If you’ve been to Sneak Peak, perhaps you’ve noticed your own reflection in the side of a Department of Sanitation garbage truck.
This 20 cubic-yard garbage truck faced with hand-tempered mirror is The Social Mirror by artist Mierle Laderman Ukeles. The Social Mirror debuted in the grand finale of the first NYC Art Parade in 1983 and was most recently exhibited at the 2007 Armory Show. According to Ukeles, “This project allowed citizens to see themselves linked with the handlers of their waste.”
Since publishing Manifesto for Maintenance Art, 1969!, Ukeles’s work has revolved around the role of the artist and our relationship to maintenance and service work, and most importantly the workers who perform these essential, everyday tasks for the rest of society. She has worked as the first and only official artist-in-residence for the New York City Department of Sanitation since 1977, where her projects have included Touch Sanitation (1978-1984) and Flow City (1983-1996) .
Not surprisingly, Ukeles has also played an important role in the Freshkills Park project, advocating for a public park on the site since 1989. She has produced several gallery installations on Freshkills and was a contributor to the Draft Master Plan for the park. Ukeles is currently designing a permanent nature viewing platform and two related earth works in South Park as part of the City’s Percent for Art program.
Find out more about maintenance art and Mierle Laderman Ukeles’s work in this video from the 2011 Creative Time Summit.
For more than 20 years, Department of Sanitation New York City worker Nelson Molina has curated a collection…of trash. Call it a gallery, a collection, or a museum, Molina and other Sanitation workers have transformed an unused room in an Upper East Side sanitation facility, located on 99th Street between First and Second Avenues, into a showplace for found art in collected trash.
Though the sanitation workers are not permitted to keep anything from trash collection for personal use, this special scenario has been ok’d by the powers that be. The collection has become so well known that Sanitation workers from outside the neighborhood bring Molina items they deem ‘art’ or, at least, interesting, and Molina then decides if and how to display the pieces.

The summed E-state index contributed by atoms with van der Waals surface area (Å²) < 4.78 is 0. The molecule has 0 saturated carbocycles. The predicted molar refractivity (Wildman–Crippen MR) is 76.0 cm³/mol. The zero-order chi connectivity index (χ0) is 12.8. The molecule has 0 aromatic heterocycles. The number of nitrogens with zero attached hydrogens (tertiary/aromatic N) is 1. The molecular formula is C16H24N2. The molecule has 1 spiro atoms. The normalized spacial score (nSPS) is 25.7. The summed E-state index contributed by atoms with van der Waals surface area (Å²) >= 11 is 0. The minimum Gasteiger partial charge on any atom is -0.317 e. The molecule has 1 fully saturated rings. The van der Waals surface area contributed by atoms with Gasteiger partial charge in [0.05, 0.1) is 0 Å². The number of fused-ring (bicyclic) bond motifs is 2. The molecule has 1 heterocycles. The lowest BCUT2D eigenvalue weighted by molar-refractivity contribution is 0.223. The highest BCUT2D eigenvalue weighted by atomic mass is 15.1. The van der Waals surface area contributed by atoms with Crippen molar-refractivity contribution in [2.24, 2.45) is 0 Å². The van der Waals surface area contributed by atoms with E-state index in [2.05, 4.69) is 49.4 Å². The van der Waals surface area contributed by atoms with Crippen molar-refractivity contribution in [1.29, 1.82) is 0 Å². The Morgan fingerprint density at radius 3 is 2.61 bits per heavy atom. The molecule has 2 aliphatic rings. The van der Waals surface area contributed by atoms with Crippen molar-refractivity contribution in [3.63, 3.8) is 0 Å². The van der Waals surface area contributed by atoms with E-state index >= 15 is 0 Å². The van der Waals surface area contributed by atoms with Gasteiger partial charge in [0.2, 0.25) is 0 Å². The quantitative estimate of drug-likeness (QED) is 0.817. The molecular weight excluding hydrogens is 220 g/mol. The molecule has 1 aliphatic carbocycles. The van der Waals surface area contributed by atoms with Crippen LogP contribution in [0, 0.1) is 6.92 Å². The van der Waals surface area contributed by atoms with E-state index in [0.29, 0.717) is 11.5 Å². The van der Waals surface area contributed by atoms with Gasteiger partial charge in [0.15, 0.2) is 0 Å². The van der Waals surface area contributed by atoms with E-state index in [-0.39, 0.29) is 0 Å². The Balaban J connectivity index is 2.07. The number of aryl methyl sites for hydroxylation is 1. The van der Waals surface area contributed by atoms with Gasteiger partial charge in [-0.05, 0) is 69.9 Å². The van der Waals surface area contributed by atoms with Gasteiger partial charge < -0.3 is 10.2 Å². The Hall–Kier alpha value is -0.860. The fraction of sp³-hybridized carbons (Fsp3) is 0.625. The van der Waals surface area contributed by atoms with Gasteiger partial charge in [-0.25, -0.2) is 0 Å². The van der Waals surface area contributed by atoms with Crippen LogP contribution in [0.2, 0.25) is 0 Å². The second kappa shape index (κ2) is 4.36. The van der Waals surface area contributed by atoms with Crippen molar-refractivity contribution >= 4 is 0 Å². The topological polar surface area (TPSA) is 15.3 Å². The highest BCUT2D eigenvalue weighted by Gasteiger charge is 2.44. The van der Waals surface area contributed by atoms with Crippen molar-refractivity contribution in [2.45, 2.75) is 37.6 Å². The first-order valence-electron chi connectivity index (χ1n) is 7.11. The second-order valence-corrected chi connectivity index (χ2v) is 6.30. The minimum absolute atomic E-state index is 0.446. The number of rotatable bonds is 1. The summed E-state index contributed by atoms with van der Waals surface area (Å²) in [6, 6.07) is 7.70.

This is truly a great example of ‘one man’s trash is another man’s treasure.’
The Department of Sanitation is a partner, along with the Department of Parks & Recreation, in the creation of 2,200-acre Freshkills Park, which is being built over the course of 30 years on NYC’s former landfill.
(via The New York Times)
GrowNYC, in partnership with the NYC Department of Sanitation and NYC Department of Education, is currently accepting applications New York City public schools for their 2012-2013 Recycling Champions Program. The program “aims to empower schools to comply with, and exceed, NYC’s recycling laws, and in the process students create school wide projects and campaigns, and learn environmental leadership skills.” Additionally, the Recycling Champions Program program seeks to advance NYC Department of Education Sustainability Initiative’s goal is to double the recycling rate at NYC public schools to 20% by 2013.
Apply by June 15th, 2012!
Methane gas produced from decomposing waste at Fresh Kills landfill is generating revenue for the City of New York of up to $12 million each year as the site is developed into a 2,200-acre park.
With the help of advanced landfill gas collection infrastructure throughout the landfill, the New York City Department of Sanitation is actively harvesting methane, through rigorous state and federal public health and safety guidelines, from the decomposing waste buried at Fresh Kills landfill. This methane, enough to heat approximately 22,000 homes, is sold to National Grid and the city generates approximately $12 million in annual revenue from the sale of that gas. Gas recovery and sale will continue until the amount of gas produced by the landfill is minimal enough as to no longer be economically viable, at which point it will be burned off at flare stations onsite.
With the objective of minimizing energy consumption within new buildings and infrastructure systems at Freshkills Park, the Department of Parks & Recreation is also exploring the use of emerging energy technologies to supply as much of the park’s energy as possible.
In June of last year we made note of a promising new partnership between the New York City Department of Sanitation (DSNY) and Housing Works focused on collecting, reusing and recycling unwanted clothing, linens, shoes and clean rags. Less than a year after introducing the program, supporters have pronounced it a grand success. At a City Council hearing on Friday, DSNY officials reported that over 50 tons of textiles were donated in the first six months of the program. That amount is expected to rise to more than 300 tons for the second half of the first year once the high demand for donation bins are met.
The goal of the program, called re-FashionNYC, is to capture as much as possible of the 200,000 tons of textiles New Yorkers throw away each year, reducing the city’s garbage disposal costs and diverting a very large chunk of solid waste from landfills. While about 130 buildings are now taking part, DSNY is still processing requests and more than 1,000 inquiries. To participate, landlords, building managers or superintendents must sign up online and assign a staff member to monitor the bin in order to schedule pickups.
(via NYTimes Green Blog)